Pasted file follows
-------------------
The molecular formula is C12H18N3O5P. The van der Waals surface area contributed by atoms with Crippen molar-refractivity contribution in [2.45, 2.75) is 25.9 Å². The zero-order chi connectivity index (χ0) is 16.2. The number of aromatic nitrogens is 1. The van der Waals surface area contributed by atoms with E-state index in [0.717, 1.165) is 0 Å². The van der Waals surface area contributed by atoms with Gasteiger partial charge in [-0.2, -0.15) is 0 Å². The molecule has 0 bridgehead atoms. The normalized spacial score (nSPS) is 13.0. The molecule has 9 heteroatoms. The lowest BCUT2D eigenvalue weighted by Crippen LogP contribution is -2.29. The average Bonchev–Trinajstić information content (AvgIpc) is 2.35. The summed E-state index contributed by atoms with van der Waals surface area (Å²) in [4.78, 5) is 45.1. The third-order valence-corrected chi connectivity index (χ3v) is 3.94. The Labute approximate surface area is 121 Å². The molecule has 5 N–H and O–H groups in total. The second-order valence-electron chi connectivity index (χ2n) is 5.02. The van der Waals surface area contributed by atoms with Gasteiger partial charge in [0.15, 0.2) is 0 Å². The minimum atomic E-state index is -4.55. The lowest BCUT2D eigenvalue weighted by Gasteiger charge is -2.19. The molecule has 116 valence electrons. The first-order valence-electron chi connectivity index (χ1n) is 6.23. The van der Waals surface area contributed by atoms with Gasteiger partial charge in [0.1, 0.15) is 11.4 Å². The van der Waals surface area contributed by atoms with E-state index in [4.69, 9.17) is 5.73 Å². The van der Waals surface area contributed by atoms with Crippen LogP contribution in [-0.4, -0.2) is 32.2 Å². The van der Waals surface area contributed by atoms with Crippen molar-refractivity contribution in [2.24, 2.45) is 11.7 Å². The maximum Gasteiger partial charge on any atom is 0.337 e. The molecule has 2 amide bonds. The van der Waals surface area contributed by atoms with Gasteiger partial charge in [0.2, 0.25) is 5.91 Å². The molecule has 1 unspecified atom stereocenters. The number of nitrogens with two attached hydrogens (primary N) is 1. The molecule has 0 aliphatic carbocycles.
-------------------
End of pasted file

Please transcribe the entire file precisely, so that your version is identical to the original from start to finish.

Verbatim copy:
The molecular formula is C12H18N3O5P. The van der Waals surface area contributed by atoms with Crippen molar-refractivity contribution in [2.45, 2.75) is 25.9 Å². The zero-order chi connectivity index (χ0) is 16.2. The number of aromatic nitrogens is 1. The van der Waals surface area contributed by atoms with E-state index in [0.717, 1.165) is 0 Å². The van der Waals surface area contributed by atoms with Gasteiger partial charge in [-0.2, -0.15) is 0 Å². The molecule has 0 bridgehead atoms. The normalized spacial score (nSPS) is 13.0. The molecule has 9 heteroatoms. The lowest BCUT2D eigenvalue weighted by Crippen LogP contribution is -2.29. The average Bonchev–Trinajstić information content (AvgIpc) is 2.35. The summed E-state index contributed by atoms with van der Waals surface area (Å²) in [4.78, 5) is 45.1. The third-order valence-corrected chi connectivity index (χ3v) is 3.94. The Labute approximate surface area is 121 Å². The molecule has 5 N–H and O–H groups in total. The second-order valence-electron chi connectivity index (χ2n) is 5.02. The van der Waals surface area contributed by atoms with Gasteiger partial charge in [0.15, 0.2) is 0 Å². The minimum atomic E-state index is -4.55. The lowest BCUT2D eigenvalue weighted by Gasteiger charge is -2.19. The molecule has 116 valence electrons. The first-order valence-electron chi connectivity index (χ1n) is 6.23. The van der Waals surface area contributed by atoms with Gasteiger partial charge in [0.1, 0.15) is 11.4 Å². The van der Waals surface area contributed by atoms with E-state index in [4.69, 9.17) is 5.73 Å². The van der Waals surface area contributed by atoms with Crippen LogP contribution in [-0.4, -0.2) is 32.2 Å². The van der Waals surface area contributed by atoms with Crippen molar-refractivity contribution in [2.24, 2.45) is 11.7 Å². The maximum Gasteiger partial charge on any atom is 0.337 e. The molecule has 2 amide bonds. The van der Waals surface area contributed by atoms with Gasteiger partial charge in [0.2, 0.25) is 5.91 Å². The molecule has 1 unspecified atom stereocenters. The number of nitrogens with two attached hydrogens (primary N) is 1. The molecule has 0 aliphatic carbocycles.